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Wellness

Singing (Loudly) in the Car: The Ultimate Therapy

Self-care is hard for me. I’ve truly been working on it a lot these past few months, but it’s still a challenge. It’s like when you want to write but don’t, want to read but don’t, want to cook a good meal but don’t. You know the things that are good for you, yet finding the energy to do them still proves difficult. Earlier this year, I struggled to even remember those things I enjoyed, let alone do them.  

I know a lot of people who like to go for a drive alone to de-stress. This has never appealed to me, as driving has always been a “let’s get from point A to point B” task, not an actual activity (unless it was with a cute boy and you were watching a sunset, of course). Plus, driving with others for fun was never my ideal situation either, because if I had my way on aux, it’d be Broadway and Disney and Frank Sinatra, so my taste in music never won out. 

But more recently, I’ve found that maybe driving can be more than just transportation for me. After a car-totaling accident, I was lucky to upgrade to a newer, bigger car, and the whole thing made me feel very adult. Suddenly, driving became way more enjoyable – my AC functions smashingly, the car smells new, the wheel still has a crisp grip, there’s Apple CarPlay, the works. With just a few hundred miles and a whole country to explore, I set out on a solo road trip this summer with me and my new baby. 

Singing as self-care

Okaaay so lots of alone time in the car. But luckily, Olivia Rodrigo’s album had just dropped, and no company meant any music I wanted. I started to realize that anytime I’ve been sad, starting to sing has always cheered me up. I’ve always been able to carry a tune, and did theatre and choir in high school, but I was never going to be record-producing or Grammy-award-winning. I think the notion about not doing something because you weren’t the best at it got to me for a while, and once I got to college, I found myself singing less and less. Something my roommate said to me long ago has always stuck with me. She can’t really hit the notes, nor does she have the most pleasing voice, but she owns it and says “at least I do it with passion.” It’s true – she is not good at singing, but it doesn’t stop her because she has fun doing it. On the other hand, I can sing but still shy away at times. I think being “average” at something is one of the tougher places to be. I can’t own it like my roommate, knowing I’m bad but doing it anyway. But I also can’t excel at it, either. That’s a weird middle ground to find yourself in. Plus, for the past few years I’ve always had roommates, and Broadway shower belting and jazz-while-making-dinner playlists became a little harder with almost-constant company around.

So where to find solace? The car. The place where you can put on any music for any mood and feel no embarrassment (until you’re at a red light and you catch the car next to you looking at you while you’re attempting to hit that show tune high note…). Sometimes I forget that just going for a drive is even an option when I’m bored, sad, or need a change of scenery. So often I feel like I need somewhere to go to get in my car, when sometimes seeing where the road and music takes you is a fantastic form of self-care.

The science

After realizing that singing usually dried up any tears, cleared any worrying thoughts, or just made me smile a little more, I decided to do some surface-level research on why I felt better after singing.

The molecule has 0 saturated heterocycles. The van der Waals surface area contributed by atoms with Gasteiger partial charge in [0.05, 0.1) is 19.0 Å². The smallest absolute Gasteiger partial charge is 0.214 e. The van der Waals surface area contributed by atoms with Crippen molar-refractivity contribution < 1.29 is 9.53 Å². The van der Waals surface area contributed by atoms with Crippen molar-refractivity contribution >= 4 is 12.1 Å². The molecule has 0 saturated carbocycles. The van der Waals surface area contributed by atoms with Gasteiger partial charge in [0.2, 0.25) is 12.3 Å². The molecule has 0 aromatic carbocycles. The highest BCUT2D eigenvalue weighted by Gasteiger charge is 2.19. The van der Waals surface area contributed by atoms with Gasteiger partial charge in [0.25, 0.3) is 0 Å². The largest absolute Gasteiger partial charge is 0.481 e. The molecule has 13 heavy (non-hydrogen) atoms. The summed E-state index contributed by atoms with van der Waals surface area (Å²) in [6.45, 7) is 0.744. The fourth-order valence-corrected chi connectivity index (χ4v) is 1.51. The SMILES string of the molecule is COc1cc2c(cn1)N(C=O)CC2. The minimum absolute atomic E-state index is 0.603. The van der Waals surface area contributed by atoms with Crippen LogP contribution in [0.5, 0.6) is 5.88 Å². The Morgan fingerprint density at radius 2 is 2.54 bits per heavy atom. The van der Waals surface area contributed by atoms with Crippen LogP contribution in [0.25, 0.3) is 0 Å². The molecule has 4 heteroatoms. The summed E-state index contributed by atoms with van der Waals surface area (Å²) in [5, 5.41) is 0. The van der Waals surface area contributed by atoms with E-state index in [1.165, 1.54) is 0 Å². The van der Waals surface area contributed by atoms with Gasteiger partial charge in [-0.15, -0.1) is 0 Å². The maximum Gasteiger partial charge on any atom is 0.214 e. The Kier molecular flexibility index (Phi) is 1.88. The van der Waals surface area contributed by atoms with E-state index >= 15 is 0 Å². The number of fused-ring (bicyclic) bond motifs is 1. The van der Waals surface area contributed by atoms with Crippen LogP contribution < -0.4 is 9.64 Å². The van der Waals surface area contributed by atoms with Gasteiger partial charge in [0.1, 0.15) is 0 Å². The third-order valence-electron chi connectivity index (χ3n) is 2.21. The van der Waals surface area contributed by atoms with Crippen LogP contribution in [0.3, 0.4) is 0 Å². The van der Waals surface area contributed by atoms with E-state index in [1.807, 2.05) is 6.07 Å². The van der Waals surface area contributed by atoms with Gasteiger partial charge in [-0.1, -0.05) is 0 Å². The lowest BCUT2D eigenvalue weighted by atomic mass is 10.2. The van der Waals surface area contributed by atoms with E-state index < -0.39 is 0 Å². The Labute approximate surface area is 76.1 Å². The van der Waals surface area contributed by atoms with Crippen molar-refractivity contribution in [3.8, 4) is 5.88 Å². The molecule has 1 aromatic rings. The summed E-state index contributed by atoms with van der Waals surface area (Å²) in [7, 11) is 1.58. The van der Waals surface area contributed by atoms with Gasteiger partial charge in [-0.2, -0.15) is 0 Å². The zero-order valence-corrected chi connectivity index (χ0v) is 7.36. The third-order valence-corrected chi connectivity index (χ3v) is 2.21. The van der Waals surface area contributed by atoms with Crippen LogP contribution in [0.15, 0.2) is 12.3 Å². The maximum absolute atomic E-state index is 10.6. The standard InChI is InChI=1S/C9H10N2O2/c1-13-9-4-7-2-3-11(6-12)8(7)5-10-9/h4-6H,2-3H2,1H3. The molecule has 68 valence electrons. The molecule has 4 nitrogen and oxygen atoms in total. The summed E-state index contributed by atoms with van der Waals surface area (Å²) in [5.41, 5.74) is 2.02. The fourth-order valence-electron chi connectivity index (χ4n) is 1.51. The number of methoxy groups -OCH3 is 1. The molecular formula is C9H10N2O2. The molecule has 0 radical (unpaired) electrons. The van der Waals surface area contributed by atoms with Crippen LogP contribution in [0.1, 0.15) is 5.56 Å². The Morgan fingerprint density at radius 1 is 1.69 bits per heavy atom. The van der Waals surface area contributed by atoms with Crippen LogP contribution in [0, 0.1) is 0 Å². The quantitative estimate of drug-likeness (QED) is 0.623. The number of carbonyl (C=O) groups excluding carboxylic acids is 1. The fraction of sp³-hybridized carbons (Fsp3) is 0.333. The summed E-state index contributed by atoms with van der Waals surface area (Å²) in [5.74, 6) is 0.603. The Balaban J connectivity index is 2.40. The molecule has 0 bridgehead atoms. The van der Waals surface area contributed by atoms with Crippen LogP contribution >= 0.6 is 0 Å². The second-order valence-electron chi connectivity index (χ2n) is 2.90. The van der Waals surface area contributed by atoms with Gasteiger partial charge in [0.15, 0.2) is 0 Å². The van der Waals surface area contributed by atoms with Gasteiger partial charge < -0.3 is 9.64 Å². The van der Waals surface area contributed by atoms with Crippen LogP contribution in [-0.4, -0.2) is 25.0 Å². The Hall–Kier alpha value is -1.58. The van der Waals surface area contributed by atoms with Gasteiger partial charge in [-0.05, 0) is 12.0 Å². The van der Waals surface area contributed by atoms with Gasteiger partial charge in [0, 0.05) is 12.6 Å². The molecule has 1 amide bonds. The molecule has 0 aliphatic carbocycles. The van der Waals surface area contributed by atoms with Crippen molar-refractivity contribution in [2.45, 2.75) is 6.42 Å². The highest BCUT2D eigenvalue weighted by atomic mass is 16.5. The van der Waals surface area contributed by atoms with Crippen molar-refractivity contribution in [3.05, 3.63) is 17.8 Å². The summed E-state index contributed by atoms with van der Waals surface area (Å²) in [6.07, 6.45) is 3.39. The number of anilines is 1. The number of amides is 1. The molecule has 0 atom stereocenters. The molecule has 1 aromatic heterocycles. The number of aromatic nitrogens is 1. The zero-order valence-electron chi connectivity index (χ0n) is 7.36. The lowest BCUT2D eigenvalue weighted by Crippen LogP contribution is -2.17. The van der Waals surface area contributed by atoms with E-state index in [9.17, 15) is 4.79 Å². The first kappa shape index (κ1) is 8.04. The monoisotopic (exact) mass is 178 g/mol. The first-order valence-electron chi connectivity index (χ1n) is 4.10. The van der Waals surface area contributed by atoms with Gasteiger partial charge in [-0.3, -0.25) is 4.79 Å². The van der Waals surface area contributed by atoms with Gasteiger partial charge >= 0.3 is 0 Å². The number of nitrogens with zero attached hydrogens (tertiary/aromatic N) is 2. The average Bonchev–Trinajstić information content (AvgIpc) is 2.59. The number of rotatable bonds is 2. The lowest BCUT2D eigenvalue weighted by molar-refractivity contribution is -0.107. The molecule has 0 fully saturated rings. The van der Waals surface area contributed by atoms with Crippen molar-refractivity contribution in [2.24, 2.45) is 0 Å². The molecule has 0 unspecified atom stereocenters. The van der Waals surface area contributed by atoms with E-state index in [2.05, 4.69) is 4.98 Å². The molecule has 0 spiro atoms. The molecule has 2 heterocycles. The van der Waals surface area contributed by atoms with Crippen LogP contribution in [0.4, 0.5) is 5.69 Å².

Professor Sarah Wilson from the School of Psychological Sciences at the University of Melbourne shares some meaningful insights about singing. Wilson shared the following with ABC: “As well as activating a range of networks associated with movement, listening, planning, memory, and language, singing triggers the release of the feel-good neurotransmitter dopamine.” Aerobic exercises release endorphins, and while singing might not be running on a treadmill, it still counts. There is a physical exertion in the body by filling our lungs, controlling our vocal chords, and moving our mouth and body.

person holding white printer paper, mental health
Sydney Sims

Music in general is powerful (but we all know that). According to Slate, “music lowers cortisol, a chemical that signals levels of stress. Studies have found that people who listened to music before surgery were more relaxed and needed less anesthesia, and afterward they got by with smaller amounts of pain medication.” Singing also exercises the lungs, potentially leading to a “stronger diaphragm and stimulation of circulation due to the greater amount of oxygen needed.” Breathing techniques used when singing have benefitted people with conditions like asthma, cancer, and cystic fibrosis. People with Alzheimer’s report improved memory recollection, and people with autism, Parkinson’s, and a stutter have reported improved speaking abilities, too. 

And good news for my roommate and any of you who can’t quite hit the right notes. A 2005 study found that singers experienced the same benefits even when “the sound produced by the vocal instrument is of mediocre quality.” 

I didn’t want to basically recite an entire article, but this piece from Sarah Keating and BBC has some fantastic neurological explanations to dive into.  

Get your favorite playlist up, hop in the car, and start singing!

Maeve is in her last year as a Leeds School of Business student and as a Her Campus writer (sad). When she's not singing Disney show tunes while her roommates aren't home, she can be found thinking about the cold brew she had with breakfast, humming the Hamilton soundtrack, and thinking about Captain America.
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